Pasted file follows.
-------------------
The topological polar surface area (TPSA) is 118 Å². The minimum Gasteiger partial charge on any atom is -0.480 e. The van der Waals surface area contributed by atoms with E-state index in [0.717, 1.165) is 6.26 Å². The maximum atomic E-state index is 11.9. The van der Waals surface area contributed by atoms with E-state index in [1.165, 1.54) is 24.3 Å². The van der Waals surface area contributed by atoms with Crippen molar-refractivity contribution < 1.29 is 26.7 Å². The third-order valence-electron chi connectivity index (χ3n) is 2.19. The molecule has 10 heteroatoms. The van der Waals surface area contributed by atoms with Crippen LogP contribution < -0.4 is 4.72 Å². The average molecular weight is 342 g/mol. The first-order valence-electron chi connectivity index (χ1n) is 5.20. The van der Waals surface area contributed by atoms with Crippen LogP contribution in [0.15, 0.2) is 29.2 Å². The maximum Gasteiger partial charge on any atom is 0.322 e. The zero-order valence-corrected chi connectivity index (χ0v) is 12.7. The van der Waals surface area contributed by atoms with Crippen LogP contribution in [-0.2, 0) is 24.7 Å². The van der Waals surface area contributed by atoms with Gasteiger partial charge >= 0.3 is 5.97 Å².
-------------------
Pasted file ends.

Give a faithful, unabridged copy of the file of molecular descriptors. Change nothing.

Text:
The topological polar surface area (TPSA) is 118 Å². The minimum Gasteiger partial charge on any atom is -0.480 e. The van der Waals surface area contributed by atoms with E-state index in [0.717, 1.165) is 6.26 Å². The maximum atomic E-state index is 11.9. The van der Waals surface area contributed by atoms with E-state index in [1.165, 1.54) is 24.3 Å². The van der Waals surface area contributed by atoms with Crippen molar-refractivity contribution < 1.29 is 26.7 Å². The third-order valence-electron chi connectivity index (χ3n) is 2.19. The molecule has 10 heteroatoms. The van der Waals surface area contributed by atoms with Crippen LogP contribution < -0.4 is 4.72 Å². The average molecular weight is 342 g/mol. The first-order valence-electron chi connectivity index (χ1n) is 5.20. The van der Waals surface area contributed by atoms with Crippen LogP contribution in [0.15, 0.2) is 29.2 Å². The maximum Gasteiger partial charge on any atom is 0.322 e. The zero-order valence-corrected chi connectivity index (χ0v) is 12.7. The van der Waals surface area contributed by atoms with Crippen LogP contribution in [-0.2, 0) is 24.7 Å². The van der Waals surface area contributed by atoms with Gasteiger partial charge >= 0.3 is 5.97 Å².